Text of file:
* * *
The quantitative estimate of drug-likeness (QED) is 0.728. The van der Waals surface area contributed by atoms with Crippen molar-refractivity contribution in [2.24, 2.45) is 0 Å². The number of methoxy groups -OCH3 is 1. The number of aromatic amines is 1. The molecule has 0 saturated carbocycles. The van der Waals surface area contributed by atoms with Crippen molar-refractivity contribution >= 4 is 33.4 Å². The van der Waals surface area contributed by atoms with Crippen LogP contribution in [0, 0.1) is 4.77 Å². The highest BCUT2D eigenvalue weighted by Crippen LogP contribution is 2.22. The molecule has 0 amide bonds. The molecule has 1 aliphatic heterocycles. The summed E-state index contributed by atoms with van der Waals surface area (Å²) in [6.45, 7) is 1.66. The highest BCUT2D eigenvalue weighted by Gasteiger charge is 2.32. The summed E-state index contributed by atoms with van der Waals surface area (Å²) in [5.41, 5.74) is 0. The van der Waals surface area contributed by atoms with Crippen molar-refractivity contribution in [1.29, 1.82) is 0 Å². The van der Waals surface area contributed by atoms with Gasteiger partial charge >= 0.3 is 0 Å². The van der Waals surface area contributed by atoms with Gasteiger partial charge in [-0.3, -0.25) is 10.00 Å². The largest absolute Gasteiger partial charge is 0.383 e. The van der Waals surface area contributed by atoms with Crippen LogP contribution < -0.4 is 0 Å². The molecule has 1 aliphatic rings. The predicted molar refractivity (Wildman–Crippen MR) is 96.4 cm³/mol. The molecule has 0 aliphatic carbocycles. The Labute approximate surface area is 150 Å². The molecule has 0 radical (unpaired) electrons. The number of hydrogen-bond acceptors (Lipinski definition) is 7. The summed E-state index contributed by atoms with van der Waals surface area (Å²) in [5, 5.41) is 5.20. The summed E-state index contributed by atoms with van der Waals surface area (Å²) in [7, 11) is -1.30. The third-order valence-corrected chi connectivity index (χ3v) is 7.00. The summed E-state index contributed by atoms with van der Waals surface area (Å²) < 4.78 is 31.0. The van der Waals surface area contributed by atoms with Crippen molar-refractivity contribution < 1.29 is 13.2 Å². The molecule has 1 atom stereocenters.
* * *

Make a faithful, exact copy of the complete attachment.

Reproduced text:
The quantitative estimate of drug-likeness (QED) is 0.728. The van der Waals surface area contributed by atoms with Crippen molar-refractivity contribution in [2.24, 2.45) is 0 Å². The number of methoxy groups -OCH3 is 1. The number of aromatic amines is 1. The molecule has 0 saturated carbocycles. The van der Waals surface area contributed by atoms with Crippen molar-refractivity contribution >= 4 is 33.4 Å². The van der Waals surface area contributed by atoms with Crippen LogP contribution in [0, 0.1) is 4.77 Å². The highest BCUT2D eigenvalue weighted by Crippen LogP contribution is 2.22. The molecule has 0 amide bonds. The molecule has 1 aliphatic heterocycles. The summed E-state index contributed by atoms with van der Waals surface area (Å²) in [6.45, 7) is 1.66. The highest BCUT2D eigenvalue weighted by Gasteiger charge is 2.32. The summed E-state index contributed by atoms with van der Waals surface area (Å²) in [5.41, 5.74) is 0. The van der Waals surface area contributed by atoms with Crippen molar-refractivity contribution in [1.29, 1.82) is 0 Å². The van der Waals surface area contributed by atoms with Gasteiger partial charge >= 0.3 is 0 Å². The van der Waals surface area contributed by atoms with Gasteiger partial charge in [-0.3, -0.25) is 10.00 Å². The largest absolute Gasteiger partial charge is 0.383 e. The van der Waals surface area contributed by atoms with Crippen LogP contribution < -0.4 is 0 Å². The molecule has 1 aliphatic rings. The predicted molar refractivity (Wildman–Crippen MR) is 96.4 cm³/mol. The molecule has 0 aliphatic carbocycles. The Labute approximate surface area is 150 Å². The molecule has 0 radical (unpaired) electrons. The number of hydrogen-bond acceptors (Lipinski definition) is 7. The summed E-state index contributed by atoms with van der Waals surface area (Å²) in [5, 5.41) is 5.20. The summed E-state index contributed by atoms with van der Waals surface area (Å²) in [7, 11) is -1.30. The third-order valence-corrected chi connectivity index (χ3v) is 7.00. The summed E-state index contributed by atoms with van der Waals surface area (Å²) < 4.78 is 31.0. The van der Waals surface area contributed by atoms with Crippen molar-refractivity contribution < 1.29 is 13.2 Å². The molecule has 1 atom stereocenters.